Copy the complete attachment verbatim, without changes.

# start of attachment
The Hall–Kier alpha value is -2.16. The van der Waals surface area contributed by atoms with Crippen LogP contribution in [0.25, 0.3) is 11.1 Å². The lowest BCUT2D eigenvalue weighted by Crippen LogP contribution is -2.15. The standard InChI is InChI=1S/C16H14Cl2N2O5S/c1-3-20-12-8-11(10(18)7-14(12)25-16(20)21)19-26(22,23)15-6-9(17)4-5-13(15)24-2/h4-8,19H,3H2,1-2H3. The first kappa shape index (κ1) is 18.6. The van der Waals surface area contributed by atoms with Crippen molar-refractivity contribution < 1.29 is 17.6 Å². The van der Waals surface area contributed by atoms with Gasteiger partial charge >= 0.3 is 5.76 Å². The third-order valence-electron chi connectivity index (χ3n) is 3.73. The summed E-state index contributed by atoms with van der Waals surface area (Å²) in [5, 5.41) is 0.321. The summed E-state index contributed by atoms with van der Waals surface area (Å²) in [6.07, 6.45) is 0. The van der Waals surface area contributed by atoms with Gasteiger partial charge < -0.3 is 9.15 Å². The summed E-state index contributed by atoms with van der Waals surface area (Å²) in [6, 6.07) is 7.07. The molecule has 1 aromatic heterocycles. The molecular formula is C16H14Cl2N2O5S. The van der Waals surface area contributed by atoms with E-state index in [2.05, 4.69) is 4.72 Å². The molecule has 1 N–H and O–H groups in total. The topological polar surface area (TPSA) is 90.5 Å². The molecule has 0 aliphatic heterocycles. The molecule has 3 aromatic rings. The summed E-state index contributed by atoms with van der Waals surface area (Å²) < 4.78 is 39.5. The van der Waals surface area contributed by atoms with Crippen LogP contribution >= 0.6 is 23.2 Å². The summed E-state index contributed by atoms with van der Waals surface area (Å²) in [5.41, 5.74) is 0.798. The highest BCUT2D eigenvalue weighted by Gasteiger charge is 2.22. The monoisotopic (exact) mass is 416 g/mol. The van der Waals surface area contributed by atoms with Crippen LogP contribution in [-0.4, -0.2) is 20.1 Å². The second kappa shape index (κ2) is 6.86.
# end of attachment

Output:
The Hall–Kier alpha value is -2.16. The van der Waals surface area contributed by atoms with Crippen LogP contribution in [0.25, 0.3) is 11.1 Å². The lowest BCUT2D eigenvalue weighted by Crippen LogP contribution is -2.15. The standard InChI is InChI=1S/C16H14Cl2N2O5S/c1-3-20-12-8-11(10(18)7-14(12)25-16(20)21)19-26(22,23)15-6-9(17)4-5-13(15)24-2/h4-8,19H,3H2,1-2H3. The first kappa shape index (κ1) is 18.6. The van der Waals surface area contributed by atoms with Crippen molar-refractivity contribution < 1.29 is 17.6 Å². The van der Waals surface area contributed by atoms with Gasteiger partial charge >= 0.3 is 5.76 Å². The third-order valence-electron chi connectivity index (χ3n) is 3.73. The summed E-state index contributed by atoms with van der Waals surface area (Å²) in [5, 5.41) is 0.321. The summed E-state index contributed by atoms with van der Waals surface area (Å²) in [6.07, 6.45) is 0. The van der Waals surface area contributed by atoms with Gasteiger partial charge < -0.3 is 9.15 Å². The summed E-state index contributed by atoms with van der Waals surface area (Å²) in [6, 6.07) is 7.07. The molecule has 1 aromatic heterocycles. The molecular formula is C16H14Cl2N2O5S. The van der Waals surface area contributed by atoms with E-state index in [2.05, 4.69) is 4.72 Å². The molecule has 1 N–H and O–H groups in total. The topological polar surface area (TPSA) is 90.5 Å². The molecule has 0 aliphatic heterocycles. The molecule has 3 aromatic rings. The summed E-state index contributed by atoms with van der Waals surface area (Å²) < 4.78 is 39.5. The van der Waals surface area contributed by atoms with Crippen LogP contribution >= 0.6 is 23.2 Å². The summed E-state index contributed by atoms with van der Waals surface area (Å²) in [5.41, 5.74) is 0.798. The highest BCUT2D eigenvalue weighted by Gasteiger charge is 2.22. The monoisotopic (exact) mass is 416 g/mol. The van der Waals surface area contributed by atoms with Crippen LogP contribution in [-0.4, -0.2) is 20.1 Å². The second kappa shape index (κ2) is 6.86.